Former Tennessee Gov. Bredesen visits ETSU for opioid round table
Largely credited with making the Bill Gatton College of Pharmacy a reality, Former Tennessee Gov. Phil Bredesen, now a Democratic candidate for U.S. Senate, came back to ETSU looking for answers from those leading the fight against the opioid epidemic.
"I wanted to come here and just learn about this from the experts," Bredesen said. "I'm really glad that Tennessee has something of this quality. The stuff they're doing here should be widely known across the nation."
Representatives from ETSU encouraged Bredesen to support prevention, intervention and treatment programs, like the Overmountain Recovery methadone clinic in Gray, should he be elected to the U.S. Senate.
Angela Hagaman is at the forefront of ETSU's research into addiction and treatment strategies as the program director of the Diversity-Promoting Institutions Drug Abuse Research Program. She says the strength and independence of our region often keep people from seeking the help they need.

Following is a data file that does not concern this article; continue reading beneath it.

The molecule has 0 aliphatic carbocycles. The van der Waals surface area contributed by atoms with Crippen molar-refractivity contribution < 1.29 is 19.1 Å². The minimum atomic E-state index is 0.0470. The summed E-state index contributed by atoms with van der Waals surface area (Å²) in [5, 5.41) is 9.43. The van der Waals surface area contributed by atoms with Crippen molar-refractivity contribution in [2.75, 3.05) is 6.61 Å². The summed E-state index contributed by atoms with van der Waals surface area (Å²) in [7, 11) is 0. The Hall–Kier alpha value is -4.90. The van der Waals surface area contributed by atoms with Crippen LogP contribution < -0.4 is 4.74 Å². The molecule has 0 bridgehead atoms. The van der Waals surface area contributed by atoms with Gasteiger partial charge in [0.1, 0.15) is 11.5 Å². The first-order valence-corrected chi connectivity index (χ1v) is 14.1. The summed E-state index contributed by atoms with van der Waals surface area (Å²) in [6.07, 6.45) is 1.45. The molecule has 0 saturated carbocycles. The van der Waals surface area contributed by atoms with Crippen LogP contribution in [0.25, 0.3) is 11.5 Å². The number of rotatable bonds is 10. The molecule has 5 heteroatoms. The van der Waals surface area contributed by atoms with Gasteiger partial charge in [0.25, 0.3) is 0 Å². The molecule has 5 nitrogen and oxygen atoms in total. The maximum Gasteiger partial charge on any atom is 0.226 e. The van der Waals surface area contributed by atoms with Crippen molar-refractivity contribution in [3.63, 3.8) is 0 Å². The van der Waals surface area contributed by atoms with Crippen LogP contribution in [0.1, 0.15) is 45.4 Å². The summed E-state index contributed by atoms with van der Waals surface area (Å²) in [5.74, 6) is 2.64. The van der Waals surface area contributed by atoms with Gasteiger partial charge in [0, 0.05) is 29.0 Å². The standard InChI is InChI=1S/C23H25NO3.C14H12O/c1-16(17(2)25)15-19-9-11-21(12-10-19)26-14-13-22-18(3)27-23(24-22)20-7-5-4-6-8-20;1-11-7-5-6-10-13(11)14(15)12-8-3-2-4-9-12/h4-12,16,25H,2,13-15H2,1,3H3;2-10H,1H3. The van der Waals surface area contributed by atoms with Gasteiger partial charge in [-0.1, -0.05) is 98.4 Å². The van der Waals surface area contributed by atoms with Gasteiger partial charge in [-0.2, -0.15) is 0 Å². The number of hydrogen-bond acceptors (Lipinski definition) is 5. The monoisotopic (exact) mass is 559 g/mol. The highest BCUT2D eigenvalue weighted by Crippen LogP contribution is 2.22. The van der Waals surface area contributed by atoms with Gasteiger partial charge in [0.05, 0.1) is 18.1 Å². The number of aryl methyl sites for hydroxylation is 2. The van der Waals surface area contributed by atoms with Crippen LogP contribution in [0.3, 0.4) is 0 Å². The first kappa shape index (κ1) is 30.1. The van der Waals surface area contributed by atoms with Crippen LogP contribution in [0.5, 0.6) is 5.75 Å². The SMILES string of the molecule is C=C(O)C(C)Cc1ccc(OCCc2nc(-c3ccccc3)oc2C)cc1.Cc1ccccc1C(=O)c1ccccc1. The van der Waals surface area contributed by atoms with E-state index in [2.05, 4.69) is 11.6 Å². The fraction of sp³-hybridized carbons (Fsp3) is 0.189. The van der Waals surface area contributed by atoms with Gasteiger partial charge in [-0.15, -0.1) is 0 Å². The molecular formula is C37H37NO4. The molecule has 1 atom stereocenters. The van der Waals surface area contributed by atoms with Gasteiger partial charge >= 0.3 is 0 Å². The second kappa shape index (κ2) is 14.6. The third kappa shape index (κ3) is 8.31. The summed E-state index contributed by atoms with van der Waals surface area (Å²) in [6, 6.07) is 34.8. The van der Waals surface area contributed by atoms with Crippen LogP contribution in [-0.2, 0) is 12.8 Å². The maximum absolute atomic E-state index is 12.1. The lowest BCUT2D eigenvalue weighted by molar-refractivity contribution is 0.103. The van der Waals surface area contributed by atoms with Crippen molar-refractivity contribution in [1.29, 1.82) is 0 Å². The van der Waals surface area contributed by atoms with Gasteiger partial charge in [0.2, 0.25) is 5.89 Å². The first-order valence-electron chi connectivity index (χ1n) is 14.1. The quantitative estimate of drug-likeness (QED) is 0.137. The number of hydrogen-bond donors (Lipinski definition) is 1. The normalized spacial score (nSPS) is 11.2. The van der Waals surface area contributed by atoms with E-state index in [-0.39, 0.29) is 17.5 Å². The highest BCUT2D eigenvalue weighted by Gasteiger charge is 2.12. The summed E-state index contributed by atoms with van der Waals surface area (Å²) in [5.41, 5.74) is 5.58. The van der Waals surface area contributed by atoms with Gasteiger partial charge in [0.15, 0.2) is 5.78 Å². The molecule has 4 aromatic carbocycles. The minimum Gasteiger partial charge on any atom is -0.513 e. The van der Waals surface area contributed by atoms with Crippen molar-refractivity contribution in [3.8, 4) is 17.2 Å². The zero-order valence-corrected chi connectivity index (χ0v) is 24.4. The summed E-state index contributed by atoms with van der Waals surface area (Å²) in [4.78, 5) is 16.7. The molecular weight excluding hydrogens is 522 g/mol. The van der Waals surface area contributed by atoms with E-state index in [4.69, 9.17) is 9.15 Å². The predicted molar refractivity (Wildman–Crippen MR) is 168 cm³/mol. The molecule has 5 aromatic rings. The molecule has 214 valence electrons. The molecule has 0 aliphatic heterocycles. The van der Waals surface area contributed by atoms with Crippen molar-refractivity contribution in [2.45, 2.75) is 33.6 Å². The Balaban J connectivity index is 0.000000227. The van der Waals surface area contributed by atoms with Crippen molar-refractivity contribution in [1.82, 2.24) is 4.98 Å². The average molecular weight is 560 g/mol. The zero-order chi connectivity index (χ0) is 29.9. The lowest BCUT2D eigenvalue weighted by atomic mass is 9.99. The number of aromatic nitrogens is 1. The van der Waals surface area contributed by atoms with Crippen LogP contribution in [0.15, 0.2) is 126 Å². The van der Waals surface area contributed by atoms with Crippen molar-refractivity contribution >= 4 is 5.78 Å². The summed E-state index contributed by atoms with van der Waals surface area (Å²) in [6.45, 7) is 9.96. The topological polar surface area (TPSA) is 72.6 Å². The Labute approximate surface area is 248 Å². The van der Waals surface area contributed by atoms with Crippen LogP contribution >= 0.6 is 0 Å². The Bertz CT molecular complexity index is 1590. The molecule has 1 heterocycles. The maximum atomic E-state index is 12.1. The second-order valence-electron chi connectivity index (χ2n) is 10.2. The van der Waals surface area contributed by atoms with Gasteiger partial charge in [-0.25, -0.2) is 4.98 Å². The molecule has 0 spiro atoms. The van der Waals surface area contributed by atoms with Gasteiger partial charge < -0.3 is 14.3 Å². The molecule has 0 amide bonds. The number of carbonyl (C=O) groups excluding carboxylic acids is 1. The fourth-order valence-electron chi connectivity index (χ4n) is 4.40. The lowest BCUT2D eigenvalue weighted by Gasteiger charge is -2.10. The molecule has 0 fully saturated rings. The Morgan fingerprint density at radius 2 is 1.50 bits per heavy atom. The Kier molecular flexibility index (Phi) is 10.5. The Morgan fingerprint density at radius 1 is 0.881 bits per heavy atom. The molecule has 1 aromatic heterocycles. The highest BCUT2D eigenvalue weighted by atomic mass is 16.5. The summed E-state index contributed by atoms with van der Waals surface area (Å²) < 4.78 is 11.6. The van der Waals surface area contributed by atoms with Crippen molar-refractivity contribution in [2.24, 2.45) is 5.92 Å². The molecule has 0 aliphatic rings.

"Then there's the other side of the coin, is this a disease or is this a decision? And that is often the conversation that we have," Hagaman told WCYB. "Really having the conversation that this is a disease. It's not a moral failing; it's not a decision. No one wants to end up addicted."
The College of Pharmacy, first designed to address a pharmacist shortage in our region, is now tackling an issue with no easy fix. With no funding coming from the state level, the institution will depend on federal resources to keep up the battle.
"If there were an opportunity for federal resources to support the institution, I think it would be in those areas of outreach prevention and treatment which touch more than simply the College of Pharmacy," ETSU President Brian Nolan said.
If elected, Bredesen says he plans to come back to ETSU to learn more from those on the front lines of a daunting fight.